Geology of Antarctica

Mesozoic plate margin activity, Antarctic Peninsula

SCAR
The Antarctic Peninsula saw the deposition of marine mudstones and sandstones, as well as some extensive volcanic rocks, during the Mesozoic Era. These rocks were intruded by granite which forms the backbone of the Peninsula, and were metamorphosed. To the east of the Peninsula, highly fossiliferous Cretaceous mudstones and sandstones were deposited.

Mesozoic plate margin activity, Antarctic Peninsula
Late Palaeozoic metamorphic rocks, referred to as the Trinity Peninsula Group, form the backbone of the northern Antarctic Peninsula. Although largely buried under the Antarctic Peninsula Ice Sheet, good exposures occur in nunataks, such as these at the edge of the Detroit Plateau, as viewed from Prince Gustav Channel.
Mesozoic plate margin activity, Antarctic Peninsula
General view of mountains comprising the Trinity Peninsula Group near Argentina’s Esperanza Station, Hope Bay, Antarctic Peninsula.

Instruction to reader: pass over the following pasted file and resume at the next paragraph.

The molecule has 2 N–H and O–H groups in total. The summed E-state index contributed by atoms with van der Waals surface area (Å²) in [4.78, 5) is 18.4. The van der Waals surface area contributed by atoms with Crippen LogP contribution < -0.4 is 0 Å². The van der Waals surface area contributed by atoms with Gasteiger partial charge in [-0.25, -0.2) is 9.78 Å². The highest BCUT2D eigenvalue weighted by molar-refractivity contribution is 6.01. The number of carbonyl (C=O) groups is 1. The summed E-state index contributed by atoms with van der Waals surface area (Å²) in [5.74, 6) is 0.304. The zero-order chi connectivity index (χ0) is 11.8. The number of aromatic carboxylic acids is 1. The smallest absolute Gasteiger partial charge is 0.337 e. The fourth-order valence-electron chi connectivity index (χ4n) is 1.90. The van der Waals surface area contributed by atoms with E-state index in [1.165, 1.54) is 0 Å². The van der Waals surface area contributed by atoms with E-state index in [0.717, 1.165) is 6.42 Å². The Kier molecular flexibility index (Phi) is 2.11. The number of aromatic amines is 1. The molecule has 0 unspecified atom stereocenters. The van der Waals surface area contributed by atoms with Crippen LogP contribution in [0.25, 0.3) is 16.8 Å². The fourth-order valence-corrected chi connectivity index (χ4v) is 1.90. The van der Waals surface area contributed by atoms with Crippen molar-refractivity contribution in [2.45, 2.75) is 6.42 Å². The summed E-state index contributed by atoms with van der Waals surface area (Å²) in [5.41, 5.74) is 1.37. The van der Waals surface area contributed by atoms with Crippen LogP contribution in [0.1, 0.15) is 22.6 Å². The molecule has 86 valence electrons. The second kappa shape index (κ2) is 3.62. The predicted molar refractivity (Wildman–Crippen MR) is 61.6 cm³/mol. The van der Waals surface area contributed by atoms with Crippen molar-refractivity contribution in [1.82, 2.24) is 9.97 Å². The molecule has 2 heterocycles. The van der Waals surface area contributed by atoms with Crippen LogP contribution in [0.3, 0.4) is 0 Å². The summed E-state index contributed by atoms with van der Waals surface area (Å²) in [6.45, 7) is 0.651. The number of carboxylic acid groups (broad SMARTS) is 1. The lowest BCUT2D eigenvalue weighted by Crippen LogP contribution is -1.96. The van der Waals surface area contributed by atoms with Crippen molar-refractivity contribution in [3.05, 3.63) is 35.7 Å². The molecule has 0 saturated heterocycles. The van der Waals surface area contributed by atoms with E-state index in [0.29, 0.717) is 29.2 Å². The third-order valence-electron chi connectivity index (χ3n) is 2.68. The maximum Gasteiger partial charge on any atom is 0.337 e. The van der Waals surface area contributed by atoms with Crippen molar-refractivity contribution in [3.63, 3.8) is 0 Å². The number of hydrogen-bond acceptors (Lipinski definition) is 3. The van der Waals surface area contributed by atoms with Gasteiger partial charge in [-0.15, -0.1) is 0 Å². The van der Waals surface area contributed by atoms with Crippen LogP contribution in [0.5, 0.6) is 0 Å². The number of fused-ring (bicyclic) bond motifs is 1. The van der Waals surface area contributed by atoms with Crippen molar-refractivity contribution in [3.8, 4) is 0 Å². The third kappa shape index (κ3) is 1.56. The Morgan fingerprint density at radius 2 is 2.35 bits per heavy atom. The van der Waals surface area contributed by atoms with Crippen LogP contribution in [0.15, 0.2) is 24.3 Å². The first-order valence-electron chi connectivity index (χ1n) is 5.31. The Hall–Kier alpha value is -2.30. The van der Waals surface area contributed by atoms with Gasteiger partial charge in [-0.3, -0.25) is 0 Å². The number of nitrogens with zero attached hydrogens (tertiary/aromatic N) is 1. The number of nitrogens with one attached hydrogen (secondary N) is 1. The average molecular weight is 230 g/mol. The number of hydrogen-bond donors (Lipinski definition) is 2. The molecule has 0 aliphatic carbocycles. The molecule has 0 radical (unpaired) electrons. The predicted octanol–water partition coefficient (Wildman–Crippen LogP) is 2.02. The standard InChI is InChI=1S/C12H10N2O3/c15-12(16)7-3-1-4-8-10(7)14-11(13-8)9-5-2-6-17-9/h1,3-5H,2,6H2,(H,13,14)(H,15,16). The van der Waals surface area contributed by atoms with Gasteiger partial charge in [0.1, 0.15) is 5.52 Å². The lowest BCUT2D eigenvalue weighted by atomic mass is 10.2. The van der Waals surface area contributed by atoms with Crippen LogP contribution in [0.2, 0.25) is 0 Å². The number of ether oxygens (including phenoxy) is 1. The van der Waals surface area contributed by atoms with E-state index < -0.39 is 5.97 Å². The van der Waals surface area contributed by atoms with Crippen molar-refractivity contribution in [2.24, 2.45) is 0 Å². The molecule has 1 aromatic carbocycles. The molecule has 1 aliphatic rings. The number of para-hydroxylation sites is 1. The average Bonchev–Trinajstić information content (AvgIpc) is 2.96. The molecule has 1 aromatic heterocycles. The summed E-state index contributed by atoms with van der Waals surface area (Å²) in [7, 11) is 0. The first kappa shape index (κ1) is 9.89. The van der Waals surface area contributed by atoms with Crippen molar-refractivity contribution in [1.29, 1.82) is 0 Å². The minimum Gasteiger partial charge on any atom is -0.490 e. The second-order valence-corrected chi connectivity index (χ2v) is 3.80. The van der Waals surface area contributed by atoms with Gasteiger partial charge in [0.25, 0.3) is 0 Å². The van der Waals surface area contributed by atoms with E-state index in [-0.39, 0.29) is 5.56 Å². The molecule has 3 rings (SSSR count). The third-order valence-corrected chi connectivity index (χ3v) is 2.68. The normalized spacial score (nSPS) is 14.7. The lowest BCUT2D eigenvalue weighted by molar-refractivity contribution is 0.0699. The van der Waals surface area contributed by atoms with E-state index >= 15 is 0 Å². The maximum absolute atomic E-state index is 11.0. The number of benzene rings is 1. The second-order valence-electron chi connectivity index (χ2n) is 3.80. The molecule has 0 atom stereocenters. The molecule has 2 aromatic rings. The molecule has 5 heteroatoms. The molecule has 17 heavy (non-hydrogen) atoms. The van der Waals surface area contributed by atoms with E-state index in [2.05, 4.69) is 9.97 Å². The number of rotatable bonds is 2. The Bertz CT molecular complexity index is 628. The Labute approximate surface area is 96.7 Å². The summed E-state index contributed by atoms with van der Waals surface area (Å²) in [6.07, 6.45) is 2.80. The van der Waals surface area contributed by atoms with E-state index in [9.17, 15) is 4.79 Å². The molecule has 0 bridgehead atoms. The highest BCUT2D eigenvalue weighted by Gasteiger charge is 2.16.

Mesozoic plate margin activity, Antarctic Peninsula
Marine sandstones and turbidites of the Trinity Peninsula Group (inferred Permo-Carboniferous age), Esperanza Station (Argentina), Hope Bay, Antarctic Peninsula. HMS Endurance in background.
Mesozoic plate margin activity, Antarctic Peninsula
Humps Island, off the NE coast of James Ross Island, comprises Cretaceous sandstone and mudstone, capped by craggy Neogene volcanic rocks.
Mesozoic plate margin activity, Antarctic Peninsula
British Antarctic Survey camp on Cretaceous mudstone and sandstone, which extends across the landscape as far as the summit cliffs, where Neogene volcanic rocks cap the sequence. The soft nature of the Cretaceous rocks and easy erodibility gives rise to few clear exposures.
   
Photos Michael Hambrey